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Mar 07, 2007

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Ruud Vermeij

In addition to that “guidance-mania” I would say that God's call (on the “personal vocation” level) is not a narrow call, but it is a wide call.
It is not about restriction ("God guide me so I would not choose wrong"), it is about possibilities ("God formed me this way, I can choose a fitting ministry").

Michael Kruse

Thanks Ruud. Stevens doesn't tackle this issue head on but I am in complete agreement with you. Most of the time there are many right choices.

RPS

I resonated with his comment, "Our lives are not a bundle of accidents." (p. 80) That's enough right there to make the whole point for me.

In fact, I'm senseing (maybe just me) a bit of "overselling" or overkill. Stevens keeps making some points over and over and over... And I'm already wanting to hear from him: "OK -- our current arrangement of clergy and laity both isn't biblical, and doesn't work too well... What next? What do we do about it? Is that coming? I'm already growing weary of footnotes.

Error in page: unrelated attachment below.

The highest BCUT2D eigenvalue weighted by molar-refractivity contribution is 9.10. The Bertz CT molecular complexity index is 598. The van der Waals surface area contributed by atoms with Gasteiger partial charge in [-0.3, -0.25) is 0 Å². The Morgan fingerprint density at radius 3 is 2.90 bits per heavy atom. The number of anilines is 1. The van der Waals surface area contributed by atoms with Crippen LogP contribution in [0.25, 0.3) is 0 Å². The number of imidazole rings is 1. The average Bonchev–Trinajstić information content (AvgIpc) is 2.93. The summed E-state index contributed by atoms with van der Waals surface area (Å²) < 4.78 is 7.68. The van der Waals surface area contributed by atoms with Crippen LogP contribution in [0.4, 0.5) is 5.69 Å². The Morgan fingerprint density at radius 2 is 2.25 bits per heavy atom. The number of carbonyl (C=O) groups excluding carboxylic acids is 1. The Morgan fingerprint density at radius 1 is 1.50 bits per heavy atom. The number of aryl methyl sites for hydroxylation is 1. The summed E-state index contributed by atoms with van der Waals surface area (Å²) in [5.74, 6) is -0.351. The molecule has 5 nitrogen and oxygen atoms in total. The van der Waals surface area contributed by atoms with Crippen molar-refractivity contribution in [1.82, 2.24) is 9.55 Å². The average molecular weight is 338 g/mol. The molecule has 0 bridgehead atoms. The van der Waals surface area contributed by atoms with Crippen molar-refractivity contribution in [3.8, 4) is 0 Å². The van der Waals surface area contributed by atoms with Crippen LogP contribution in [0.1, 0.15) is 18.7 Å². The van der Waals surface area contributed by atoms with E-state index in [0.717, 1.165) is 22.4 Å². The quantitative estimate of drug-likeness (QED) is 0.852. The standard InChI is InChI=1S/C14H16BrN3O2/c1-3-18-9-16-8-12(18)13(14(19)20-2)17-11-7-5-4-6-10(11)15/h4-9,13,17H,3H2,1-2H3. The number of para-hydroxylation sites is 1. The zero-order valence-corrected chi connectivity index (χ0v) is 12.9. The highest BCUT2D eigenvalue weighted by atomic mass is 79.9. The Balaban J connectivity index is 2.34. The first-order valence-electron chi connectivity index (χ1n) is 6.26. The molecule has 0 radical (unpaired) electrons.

RPS

Michael W. Kruse

I hear you RPS. I have some of the same issues.

On the other hand, people like you and me have been wrestling with these issues for years. Some of this is so painfully obvious you just want to yell, "Get on with it!" As I have tried to talk to others, for whom most of this is new, I find objections and concerns emerging that do not even occur to me as a problem. For instance, the very mention of no clergy/laity in many minds translates into no authority and leadership. This stuff is a MAJOR paradigm shift for many. It is not that they can't or won't make a shift. It is just so novel compared to anything they have personally encountered. I think that is the audience Stevens is addressing and thus the redundancy; the endless restatements about certain connections; giving the supporting evidence. That is my take.

He spent the first three chapters doing a lot of deconstruction. Starting with this chapter I think we begin to move toward vision.

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